Except… C is in basically the same speed ballpark as Assembly, while Python is far slower than either. There’s a real trade-off to working in a more abstract language like Python. But there’s no comparable advantage to working with a debugger, as opposed to actually thinking about the code and using print statements and unit tests. A program gets faster from memory management cleverness, but a developer does not fix problems faster by seeing every tiny possible cause all at once. Using abstractions and hypotheses and guesses is, in fact, the correct way to narrow down problems.

So the current smart way to debug is twofold: write unit tests, and use print statements. If you write two print statements that demonstrate a program working up to a certain point, you could eliminate half the lines of code from your consideration as causes of the bug. Write more print statements, narrow down the potential cause areas, collect bits of information,

Do debuggers have any uses? Yes, but only in rare situations. Since a debugger is a kind of information firehose, it could only be expected to be useful when you have basically no concrete hypotheses to test. If you’re working in a highly-unfamiliar programming environment, and the data flows are inscrutable, and you have no clue which line or file the bug is in… go ahead and use the debugger! Your mental model, your explanation of the situation, is vague and imprecise, so you may as well get some information to grab onto. Otherwise, you won’t be able to generate any comprehensible hypotheses at all!

Debuggers are most useful for such situations, where you don’t understand much of anything happening (and can thus benefit from crude basic information, like the current program state). So in our detective story, there are still situations where Blatson could have been right in painstakingly checking the entire carpet for clues! If the murder scene had been wiped down thoroughly, for instance, with no obvious traces left behind, it would then make sense to do a more thorough, debugger-like scan.

Even then, actual debuggers can still be quite dumb! They usually lack the control-flow analysis features of coverage testing, they are usually as text-based and clunky as other programming tools, and it can be hard to filter down to the variables that matter. A debugger could be a valuable tool in the work of creating and eliminating hypotheses about bugs… but only if it can grow to the challenge, being more customizable to the intuitions and hypothesis of the programmer and situation.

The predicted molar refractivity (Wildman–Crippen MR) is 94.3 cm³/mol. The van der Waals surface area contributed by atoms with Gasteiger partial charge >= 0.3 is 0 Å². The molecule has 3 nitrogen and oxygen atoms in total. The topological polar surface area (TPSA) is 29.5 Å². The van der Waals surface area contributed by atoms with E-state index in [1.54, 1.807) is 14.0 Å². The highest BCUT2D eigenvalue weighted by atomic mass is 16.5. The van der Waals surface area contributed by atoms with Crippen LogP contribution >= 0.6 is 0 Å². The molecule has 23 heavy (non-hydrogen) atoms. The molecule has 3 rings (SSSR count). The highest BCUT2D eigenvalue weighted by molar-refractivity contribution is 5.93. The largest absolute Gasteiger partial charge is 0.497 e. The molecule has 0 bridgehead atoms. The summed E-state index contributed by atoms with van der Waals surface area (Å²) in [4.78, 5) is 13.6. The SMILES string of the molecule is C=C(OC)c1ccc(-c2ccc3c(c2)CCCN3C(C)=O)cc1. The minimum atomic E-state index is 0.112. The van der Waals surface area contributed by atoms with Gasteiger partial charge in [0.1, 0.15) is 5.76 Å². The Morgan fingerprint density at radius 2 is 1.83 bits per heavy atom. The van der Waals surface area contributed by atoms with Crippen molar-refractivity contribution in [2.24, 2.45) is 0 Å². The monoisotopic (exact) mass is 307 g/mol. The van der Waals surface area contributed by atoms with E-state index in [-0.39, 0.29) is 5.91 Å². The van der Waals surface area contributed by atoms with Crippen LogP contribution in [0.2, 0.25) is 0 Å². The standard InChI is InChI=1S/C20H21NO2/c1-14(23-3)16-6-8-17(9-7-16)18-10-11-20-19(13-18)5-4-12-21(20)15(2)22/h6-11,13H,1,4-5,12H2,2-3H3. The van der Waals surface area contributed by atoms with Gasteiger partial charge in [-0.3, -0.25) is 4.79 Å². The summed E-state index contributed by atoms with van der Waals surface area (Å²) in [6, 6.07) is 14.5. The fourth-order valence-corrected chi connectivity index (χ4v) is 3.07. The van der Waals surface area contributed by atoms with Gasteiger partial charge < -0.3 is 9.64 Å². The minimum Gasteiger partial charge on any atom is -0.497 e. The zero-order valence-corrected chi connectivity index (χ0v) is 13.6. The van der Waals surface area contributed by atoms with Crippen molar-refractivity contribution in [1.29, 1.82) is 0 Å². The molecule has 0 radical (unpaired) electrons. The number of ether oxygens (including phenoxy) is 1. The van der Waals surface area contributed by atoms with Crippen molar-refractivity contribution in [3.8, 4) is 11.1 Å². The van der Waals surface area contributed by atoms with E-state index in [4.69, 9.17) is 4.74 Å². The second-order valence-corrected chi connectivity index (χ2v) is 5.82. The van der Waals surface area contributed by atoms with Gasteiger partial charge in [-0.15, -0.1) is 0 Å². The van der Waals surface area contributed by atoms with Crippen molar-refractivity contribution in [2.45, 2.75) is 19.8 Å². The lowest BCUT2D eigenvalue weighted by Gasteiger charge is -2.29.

A somewhat good example of a debugger done right, is the web inspector tool in your browser of choice. Information is grouped logically (network packets, page source), known-important information is made visually noticeable (colors and labels), and you can usually hover over things on the webpage itself to get info in the inspector. Debuggers ought to, at the very least, incorporate those advances, and in greater depth. But the debugger is still no substitute for unit testing, and can’t always handle the complex data-and-logic-following that print statements can.

I used to think I was an inferior programmer because I didn’t pay much attention to debuggers in CS class 1. But after reading Daniel Lemiere’s popular article on the subject, I realized that I wasn’t missing much. Programming greats like Linus Torvalds and Guido Van Rossum have made professional-grade tools using non-debugger methods. Robert C. Martin’s criticism of debuggers was a key inspiration for mine. The idea of narrowing down bugs like investigating a hypothesis was grounded in earlier writings here and here. And, of course, the idea of thinking more precisely about problems (rather than just banging your head against them blindly), is nowhere near new, though some of the best explanations of it can be found in Yudkowsky’s writings.

I owe a great debt to all these people’s writings. They converge on the basic ideas I’ve tried to condense and make clear:

Debugging, and programming as a whole, are fundamentally about knowledge creation. Efficient knowledge creation requires honing in on a correct explanation, and quickly. Debuggers are the slowest, crudest way to build knowledge of a problem. Thus, debuggers are almost always the worst tools for debugging.

  1. I’m actually an inferior programmer because of my laziness and lack of interest in many problems/languages/tools. At least, as of this writing. ↩︎